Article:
WILLIAMSTOWN -- The Berkshire Health Systems (BHS) Bloodmobile made a special appearance on the Williams College campus Friday, coinciding with the Williamstown Theatre Festival's production of "Dracula."
Resident Edward Sedarbaum politely handed a letter to each donor.
"Thank you for volunteering to donate blood today," the letter begins. "I wish I could join you."
Sedarbaum, an openly gay man with a partner of 39 years, was taking a stand against the federal Food and Drug Administration's (FDA) policy that imposes a lifetime ban on blood donations from gay men.
"I find the refusal to allow men who have ever slept with another man to donate blood is humiliating," he said.
The policy, issued in 1983 during the AIDS outbreak, prevents blood donations from any man who has had sexual contact with another man since 1977.
Sedarbaum said the policy especially strikes home for him -- while living in New York City in the 1980s, he was a frequent blood donor.
"I used to donate every three or four months, as often it was medically recommended," he said. "After the ban was implemented, I was both infuriated and humiliated ... but in 1983 I wasn't going to question the science, since there was no science."
But medical science has seen huge advances since then, he said.
"Now, they can determine whether there's HIV in your blood within a matter of days," he said.
Sedarbaum is not alone -- the American Red Cross, the American Association of Blood Banks, and America's Blood Centers all opposed the ban in a joint position to the FDA in 2006.
And, though he didn't intend it, Sedarbaum's polite act coincides with a larger event. The National Gay Blood Drive took place in 52 cities and towns across the country on Friday.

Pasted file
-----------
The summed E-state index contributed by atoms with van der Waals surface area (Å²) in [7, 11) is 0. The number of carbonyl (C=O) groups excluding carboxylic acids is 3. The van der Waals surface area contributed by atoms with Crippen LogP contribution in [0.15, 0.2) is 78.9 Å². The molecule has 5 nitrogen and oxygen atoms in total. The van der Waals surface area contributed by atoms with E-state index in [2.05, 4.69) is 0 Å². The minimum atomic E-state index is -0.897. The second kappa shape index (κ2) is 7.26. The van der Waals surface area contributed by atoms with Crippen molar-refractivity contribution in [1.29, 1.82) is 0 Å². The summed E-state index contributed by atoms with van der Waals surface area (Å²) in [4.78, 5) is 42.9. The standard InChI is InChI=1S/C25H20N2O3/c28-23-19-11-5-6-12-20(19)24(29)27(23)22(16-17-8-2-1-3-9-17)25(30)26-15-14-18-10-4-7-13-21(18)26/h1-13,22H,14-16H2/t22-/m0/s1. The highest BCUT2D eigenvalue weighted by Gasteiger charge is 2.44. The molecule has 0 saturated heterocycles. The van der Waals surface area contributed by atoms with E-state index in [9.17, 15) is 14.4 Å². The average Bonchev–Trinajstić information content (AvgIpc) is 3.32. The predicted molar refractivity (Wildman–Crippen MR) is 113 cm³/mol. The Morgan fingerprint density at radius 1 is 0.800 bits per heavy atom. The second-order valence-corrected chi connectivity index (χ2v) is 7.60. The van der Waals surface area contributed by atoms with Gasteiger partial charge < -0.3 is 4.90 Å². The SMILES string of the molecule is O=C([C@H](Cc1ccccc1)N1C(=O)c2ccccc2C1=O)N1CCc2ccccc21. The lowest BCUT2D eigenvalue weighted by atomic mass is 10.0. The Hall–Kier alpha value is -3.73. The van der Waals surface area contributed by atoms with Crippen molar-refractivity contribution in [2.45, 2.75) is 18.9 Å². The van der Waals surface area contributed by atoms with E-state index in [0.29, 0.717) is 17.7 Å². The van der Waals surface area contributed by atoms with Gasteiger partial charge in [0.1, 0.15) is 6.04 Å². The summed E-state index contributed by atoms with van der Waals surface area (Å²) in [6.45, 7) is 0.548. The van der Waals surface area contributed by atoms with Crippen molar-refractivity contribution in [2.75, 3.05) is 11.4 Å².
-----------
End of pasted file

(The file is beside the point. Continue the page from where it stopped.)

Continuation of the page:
According to the event's website, male donors were encouraged to be tested for HIV at a specified donation center in their city and attempt to donate blood. As each donor is rejected, their test result is collected and delivered to the FDA, demonstrating how much blood the gay community could contribute if the policy was lifted.
The FDA devotes an entire page defending the policy on its website.
"FDA's primary responsibility is to enhance blood safety and protect blood recipients," it states. "Therefore FDA would change this policy only if supported by scientific data showing that a change in policy would not present a significant and preventable risk to blood recipients."
Sedarbaum said the reaction from donors and passersby on Friday was entirely positive. A nurse from the bloodmobile even provided him with a bottle of water and a snack, he said.
"I would like to see local blood collection units violate the ban, and see what happens," he said. "I imagine if they started violating the ban, the FDA would have to make a pretty quick decision."
Comment from officials at the FDA and BHS were unavailable at press time.
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